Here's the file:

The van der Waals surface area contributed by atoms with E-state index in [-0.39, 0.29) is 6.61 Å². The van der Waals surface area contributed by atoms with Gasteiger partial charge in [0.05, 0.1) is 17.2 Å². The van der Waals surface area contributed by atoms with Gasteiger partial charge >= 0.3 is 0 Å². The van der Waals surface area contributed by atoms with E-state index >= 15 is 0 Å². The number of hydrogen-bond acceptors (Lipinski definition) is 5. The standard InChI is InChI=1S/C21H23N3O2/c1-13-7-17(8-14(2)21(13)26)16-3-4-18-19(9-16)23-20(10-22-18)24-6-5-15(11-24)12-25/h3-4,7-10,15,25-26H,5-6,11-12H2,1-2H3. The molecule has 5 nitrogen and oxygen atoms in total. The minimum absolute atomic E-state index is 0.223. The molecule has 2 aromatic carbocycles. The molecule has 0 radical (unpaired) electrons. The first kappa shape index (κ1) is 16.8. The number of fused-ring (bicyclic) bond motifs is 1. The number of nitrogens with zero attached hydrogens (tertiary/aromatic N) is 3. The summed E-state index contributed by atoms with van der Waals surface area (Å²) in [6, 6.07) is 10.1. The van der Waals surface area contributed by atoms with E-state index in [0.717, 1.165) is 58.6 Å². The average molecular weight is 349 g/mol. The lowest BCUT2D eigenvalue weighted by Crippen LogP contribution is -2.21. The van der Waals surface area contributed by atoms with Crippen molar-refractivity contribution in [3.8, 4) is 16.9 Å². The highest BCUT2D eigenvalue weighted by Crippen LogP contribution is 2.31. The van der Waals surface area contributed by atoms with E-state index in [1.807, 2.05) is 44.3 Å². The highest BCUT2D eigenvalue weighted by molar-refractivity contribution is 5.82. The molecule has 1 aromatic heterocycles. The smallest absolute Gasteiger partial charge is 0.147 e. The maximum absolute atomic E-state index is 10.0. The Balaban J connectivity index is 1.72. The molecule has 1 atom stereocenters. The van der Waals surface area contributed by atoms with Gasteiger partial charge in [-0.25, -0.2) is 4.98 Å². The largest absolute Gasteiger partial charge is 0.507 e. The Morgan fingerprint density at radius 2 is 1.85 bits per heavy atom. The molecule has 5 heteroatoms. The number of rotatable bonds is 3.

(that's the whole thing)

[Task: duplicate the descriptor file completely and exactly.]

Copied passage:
The van der Waals surface area contributed by atoms with E-state index in [-0.39, 0.29) is 6.61 Å². The van der Waals surface area contributed by atoms with Gasteiger partial charge in [0.05, 0.1) is 17.2 Å². The van der Waals surface area contributed by atoms with Gasteiger partial charge >= 0.3 is 0 Å². The van der Waals surface area contributed by atoms with E-state index >= 15 is 0 Å². The number of hydrogen-bond acceptors (Lipinski definition) is 5. The standard InChI is InChI=1S/C21H23N3O2/c1-13-7-17(8-14(2)21(13)26)16-3-4-18-19(9-16)23-20(10-22-18)24-6-5-15(11-24)12-25/h3-4,7-10,15,25-26H,5-6,11-12H2,1-2H3. The molecule has 5 nitrogen and oxygen atoms in total. The minimum absolute atomic E-state index is 0.223. The molecule has 2 aromatic carbocycles. The molecule has 0 radical (unpaired) electrons. The first kappa shape index (κ1) is 16.8. The number of fused-ring (bicyclic) bond motifs is 1. The number of nitrogens with zero attached hydrogens (tertiary/aromatic N) is 3. The summed E-state index contributed by atoms with van der Waals surface area (Å²) in [6, 6.07) is 10.1. The van der Waals surface area contributed by atoms with E-state index in [0.717, 1.165) is 58.6 Å². The average molecular weight is 349 g/mol. The lowest BCUT2D eigenvalue weighted by Crippen LogP contribution is -2.21. The van der Waals surface area contributed by atoms with Crippen molar-refractivity contribution in [3.8, 4) is 16.9 Å². The highest BCUT2D eigenvalue weighted by Crippen LogP contribution is 2.31. The van der Waals surface area contributed by atoms with E-state index in [1.807, 2.05) is 44.3 Å². The highest BCUT2D eigenvalue weighted by molar-refractivity contribution is 5.82. The molecule has 1 aromatic heterocycles. The smallest absolute Gasteiger partial charge is 0.147 e. The maximum absolute atomic E-state index is 10.0. The Balaban J connectivity index is 1.72. The molecule has 1 atom stereocenters. The van der Waals surface area contributed by atoms with Gasteiger partial charge in [-0.25, -0.2) is 4.98 Å². The largest absolute Gasteiger partial charge is 0.507 e. The Morgan fingerprint density at radius 2 is 1.85 bits per heavy atom. The molecule has 5 heteroatoms. The number of rotatable bonds is 3.